Physical Chemistry Prizes Awarded at the 112th Bunsentagung

  • Author: ChemViews
  • Published Date: 10 May 2013
  • Source / Publisher: Deutsche Bunsen-Gesellschaft für Physikalische Chemie e. V. (DBG, German Bunsen Society for Physical Chemistry)
  • Copyright: Wiley-VCH Verlag GmbH & Co. KGaA, Weinheim
thumbnail image: Physical Chemistry Prizes Awarded at the 112th Bunsentagung

The Deutsche Bunsen-Gesellschaft für Physikalische Chemie e. V. (DBG, German Bunsen Society for Physical Chemistry) presented several awards at the Bunsentagungen conference, the annual meeting of the Society, in Karlsruhe, Germany. The awards were presented at the opening ceremony, chaired by the president of the DBG, Dr. Marcell Peuckert, Infraserv GmbH & Co, Frankfurt, Germany, on May 9, 2013.

Nernst-Haber-Bodenstein Prize

This prize was established in memory of Walther Nernst, Fritz Haber, and Max Bodenstein. It is awarded annually to a young scientist who has made outstanding scientific achievements in physical chemistry. This year, the prize was awarded to Professor Hans Jacob Wörner, ETH Zurich, Switzerland, for his outstanding work on the experimental observation of the time-dependent quantum dynamics of electron motion in molecules on the sub-femtosecond time scale.

Hans Jakob Wörner studied chemistry at EPFL Lausanne, Switzerland, and the ETH Zurich before completing his Ph.D. at the ETH Zurich. He did postdoctoral research at Laboratoire Aimé-Cotton du CNRS, Orsay, France, and at the Joint Laboratory for Attosecond Science, National Research Council of Canada, Ottawa, Canada. In 2010, he took up his current position of Assistant Professor for Physical Chemistry at the Laboratory for Physical Chemistry, ETH Zurich, Switzerland.

Bunsen Medal

This prize is awarded to scientists who have promoted the goals of physical chemistry through research or practical work in an excellent manner. This year it was awarded to Professor Horst Stegemeyer, Professor Emeritus, Universität Paderborn, Germany, for his contributions to the field of liquid crystal research and his commitment to the DBG and the German Liquid Crystal Society.

Horst Stegemeyer studied chemistry at the Technische Hochschule (TH) Hannover (now the University of Hannover) and the Technical University (TU) Berlin, both Germany. He gained his Ph.D. from the TH Hannover in 1961 and did postdoctoral work there in the group of Professor G. R. Schultze. In 1965, he moved to the TU Berlin, where he completed his Habilitation in 1967. Stegemeyer was assistant professor at the TU Berlin from 1968–1974, during which he spent a brief time as a visiting professor at the Weizmann Institute of Science, Rehovot, Israel. In 1974, he took up the position of Professor of Physical Chemistry at Universität Paderborn, Germany, where he remained until his retirement in 1996.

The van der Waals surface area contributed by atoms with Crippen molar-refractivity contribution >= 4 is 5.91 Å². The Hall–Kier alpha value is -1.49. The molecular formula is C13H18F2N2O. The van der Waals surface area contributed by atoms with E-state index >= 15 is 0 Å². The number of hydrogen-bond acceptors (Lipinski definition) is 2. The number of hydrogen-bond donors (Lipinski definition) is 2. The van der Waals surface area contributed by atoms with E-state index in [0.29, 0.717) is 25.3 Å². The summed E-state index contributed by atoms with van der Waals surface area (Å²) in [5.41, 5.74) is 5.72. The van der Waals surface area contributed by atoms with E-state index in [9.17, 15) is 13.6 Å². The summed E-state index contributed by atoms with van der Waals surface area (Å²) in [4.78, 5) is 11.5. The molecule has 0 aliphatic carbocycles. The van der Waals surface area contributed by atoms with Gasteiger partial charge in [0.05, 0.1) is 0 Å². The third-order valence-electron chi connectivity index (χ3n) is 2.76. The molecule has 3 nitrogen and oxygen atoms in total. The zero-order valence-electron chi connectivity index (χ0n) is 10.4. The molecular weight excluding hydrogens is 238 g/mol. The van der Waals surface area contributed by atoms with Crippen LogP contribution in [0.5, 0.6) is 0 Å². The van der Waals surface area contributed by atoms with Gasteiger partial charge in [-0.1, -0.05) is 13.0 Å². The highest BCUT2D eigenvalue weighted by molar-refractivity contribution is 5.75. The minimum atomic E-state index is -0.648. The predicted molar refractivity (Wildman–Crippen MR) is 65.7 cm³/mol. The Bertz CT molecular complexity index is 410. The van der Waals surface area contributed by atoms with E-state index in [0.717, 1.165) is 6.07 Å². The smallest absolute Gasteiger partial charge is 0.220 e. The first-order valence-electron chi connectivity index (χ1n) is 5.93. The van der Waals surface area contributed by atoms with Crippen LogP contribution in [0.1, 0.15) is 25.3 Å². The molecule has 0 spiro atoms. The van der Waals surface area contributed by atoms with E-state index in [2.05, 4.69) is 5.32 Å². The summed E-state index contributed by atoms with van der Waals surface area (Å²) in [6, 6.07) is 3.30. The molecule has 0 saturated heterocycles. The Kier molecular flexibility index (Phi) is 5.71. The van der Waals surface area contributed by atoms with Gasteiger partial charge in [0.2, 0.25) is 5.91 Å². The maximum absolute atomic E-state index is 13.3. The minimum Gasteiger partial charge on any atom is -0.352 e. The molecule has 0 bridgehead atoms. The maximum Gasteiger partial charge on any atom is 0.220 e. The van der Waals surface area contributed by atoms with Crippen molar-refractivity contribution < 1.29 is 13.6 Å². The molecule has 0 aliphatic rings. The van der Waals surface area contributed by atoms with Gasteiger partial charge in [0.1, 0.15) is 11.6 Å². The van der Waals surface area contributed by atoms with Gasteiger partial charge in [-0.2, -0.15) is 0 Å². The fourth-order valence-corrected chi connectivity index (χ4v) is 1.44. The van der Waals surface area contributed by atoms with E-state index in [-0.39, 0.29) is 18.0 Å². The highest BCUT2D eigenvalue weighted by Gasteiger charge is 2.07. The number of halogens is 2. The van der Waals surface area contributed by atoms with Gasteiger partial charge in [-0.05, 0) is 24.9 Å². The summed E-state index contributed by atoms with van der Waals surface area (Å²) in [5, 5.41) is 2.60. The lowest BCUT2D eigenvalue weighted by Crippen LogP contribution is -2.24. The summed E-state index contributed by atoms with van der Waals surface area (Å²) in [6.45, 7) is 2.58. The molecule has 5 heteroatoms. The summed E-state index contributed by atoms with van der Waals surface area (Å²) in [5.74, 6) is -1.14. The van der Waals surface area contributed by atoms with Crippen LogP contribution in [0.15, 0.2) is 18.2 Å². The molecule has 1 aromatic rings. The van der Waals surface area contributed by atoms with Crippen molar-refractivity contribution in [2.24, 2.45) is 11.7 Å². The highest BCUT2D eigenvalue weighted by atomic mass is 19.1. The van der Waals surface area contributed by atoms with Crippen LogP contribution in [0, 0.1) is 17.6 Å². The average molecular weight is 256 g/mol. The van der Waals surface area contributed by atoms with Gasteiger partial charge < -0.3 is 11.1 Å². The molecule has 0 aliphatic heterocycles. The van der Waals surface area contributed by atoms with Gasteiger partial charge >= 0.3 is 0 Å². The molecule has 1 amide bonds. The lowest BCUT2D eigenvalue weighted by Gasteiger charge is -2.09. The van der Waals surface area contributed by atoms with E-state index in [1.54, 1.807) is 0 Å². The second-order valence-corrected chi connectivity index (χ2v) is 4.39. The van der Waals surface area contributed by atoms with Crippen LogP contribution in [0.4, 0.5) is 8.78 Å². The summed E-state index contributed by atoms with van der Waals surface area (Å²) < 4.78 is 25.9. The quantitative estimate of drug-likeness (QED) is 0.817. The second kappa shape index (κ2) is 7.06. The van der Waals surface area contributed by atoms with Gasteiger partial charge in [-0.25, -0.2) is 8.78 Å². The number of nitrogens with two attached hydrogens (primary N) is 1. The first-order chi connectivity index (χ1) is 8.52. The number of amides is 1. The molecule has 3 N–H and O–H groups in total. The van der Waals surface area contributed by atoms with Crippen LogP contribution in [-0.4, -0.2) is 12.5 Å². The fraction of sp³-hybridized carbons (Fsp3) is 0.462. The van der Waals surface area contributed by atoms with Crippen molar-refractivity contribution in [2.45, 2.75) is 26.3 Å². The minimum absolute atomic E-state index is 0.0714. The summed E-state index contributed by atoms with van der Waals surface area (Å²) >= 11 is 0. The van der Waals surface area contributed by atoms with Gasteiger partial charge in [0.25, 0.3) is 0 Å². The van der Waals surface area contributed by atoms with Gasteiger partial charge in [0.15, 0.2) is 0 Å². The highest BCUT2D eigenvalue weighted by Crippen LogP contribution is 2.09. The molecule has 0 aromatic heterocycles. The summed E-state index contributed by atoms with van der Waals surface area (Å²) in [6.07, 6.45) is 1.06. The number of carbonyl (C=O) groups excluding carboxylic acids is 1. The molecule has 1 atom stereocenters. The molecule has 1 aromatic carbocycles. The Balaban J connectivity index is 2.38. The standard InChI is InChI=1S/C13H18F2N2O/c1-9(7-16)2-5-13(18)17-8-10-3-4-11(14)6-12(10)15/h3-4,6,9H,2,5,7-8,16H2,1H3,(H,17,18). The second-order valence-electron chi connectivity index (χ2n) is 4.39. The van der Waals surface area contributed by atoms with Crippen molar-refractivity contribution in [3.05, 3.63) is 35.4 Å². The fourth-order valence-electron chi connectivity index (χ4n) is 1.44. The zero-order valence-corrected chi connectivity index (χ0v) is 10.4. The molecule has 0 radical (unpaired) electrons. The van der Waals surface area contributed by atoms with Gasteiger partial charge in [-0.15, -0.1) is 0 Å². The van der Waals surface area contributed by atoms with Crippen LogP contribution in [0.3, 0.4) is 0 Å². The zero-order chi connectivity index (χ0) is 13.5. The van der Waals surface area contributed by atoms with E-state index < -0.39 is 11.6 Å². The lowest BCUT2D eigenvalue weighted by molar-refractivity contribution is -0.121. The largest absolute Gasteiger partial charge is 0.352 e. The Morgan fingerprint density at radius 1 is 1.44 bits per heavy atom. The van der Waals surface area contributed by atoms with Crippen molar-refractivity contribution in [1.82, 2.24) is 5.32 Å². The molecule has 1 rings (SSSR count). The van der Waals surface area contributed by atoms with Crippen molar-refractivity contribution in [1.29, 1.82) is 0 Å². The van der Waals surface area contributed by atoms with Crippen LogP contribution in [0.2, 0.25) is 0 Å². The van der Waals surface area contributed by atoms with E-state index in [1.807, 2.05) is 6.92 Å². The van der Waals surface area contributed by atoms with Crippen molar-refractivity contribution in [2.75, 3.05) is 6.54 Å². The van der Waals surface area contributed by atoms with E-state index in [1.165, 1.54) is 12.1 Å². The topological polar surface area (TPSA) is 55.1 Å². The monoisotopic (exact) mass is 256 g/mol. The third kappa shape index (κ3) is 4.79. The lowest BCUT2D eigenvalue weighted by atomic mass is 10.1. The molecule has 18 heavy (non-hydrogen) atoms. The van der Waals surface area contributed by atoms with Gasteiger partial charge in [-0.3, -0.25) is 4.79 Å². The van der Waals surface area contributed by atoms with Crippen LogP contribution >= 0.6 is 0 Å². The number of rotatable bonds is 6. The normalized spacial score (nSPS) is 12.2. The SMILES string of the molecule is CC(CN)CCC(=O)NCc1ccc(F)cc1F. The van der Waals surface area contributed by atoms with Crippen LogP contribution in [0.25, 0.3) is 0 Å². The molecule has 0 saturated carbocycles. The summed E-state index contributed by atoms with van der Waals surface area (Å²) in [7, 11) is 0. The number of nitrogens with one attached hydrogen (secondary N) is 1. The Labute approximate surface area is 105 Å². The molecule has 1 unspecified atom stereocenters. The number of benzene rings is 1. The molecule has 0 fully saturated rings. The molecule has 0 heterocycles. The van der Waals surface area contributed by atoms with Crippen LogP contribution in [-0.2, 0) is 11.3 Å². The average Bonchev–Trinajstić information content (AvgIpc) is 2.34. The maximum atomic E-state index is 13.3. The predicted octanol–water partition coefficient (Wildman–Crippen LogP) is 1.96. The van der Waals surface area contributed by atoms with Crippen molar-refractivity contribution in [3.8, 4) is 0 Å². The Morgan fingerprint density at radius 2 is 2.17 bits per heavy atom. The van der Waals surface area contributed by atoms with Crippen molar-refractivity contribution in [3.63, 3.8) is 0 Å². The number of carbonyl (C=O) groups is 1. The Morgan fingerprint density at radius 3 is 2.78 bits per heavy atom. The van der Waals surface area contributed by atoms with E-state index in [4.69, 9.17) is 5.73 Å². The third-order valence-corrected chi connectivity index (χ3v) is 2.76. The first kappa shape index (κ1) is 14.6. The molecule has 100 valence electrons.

Honorary DBG Memberships

In recognition of their contributions to biophysical chemistry, the DBG awarded honorary memberships to the Nobel Prize Laureates in Physiology or Medicine, Professor Erwin Neher, Max Planck Institute for Biophysical Chemistry, Göttingen, and University of Göttingen, Germany, and Professor Bert Sakmann, Max Planck Institute of Neurobiology, Munich, Germany. Neher and Sakmann won the Nobel Prize in 1991 for their work on the function of single ion channels in cells.

As winner of the Nernst-Haber-Bodenstein Prize, Hans Jakob Wörner also received an honorary membership.

Election to Executive Board of the DBG

Professor Joachim Sauer, Humboldt University of Berlin, Germany, was elected to the position of Zweiter Vorsitzender (Vice President) of the DBG. Sauer studied chemistry at the Humboldt University of Berlin, where he is currently Professor of Physical and Theoretical Chemistry.

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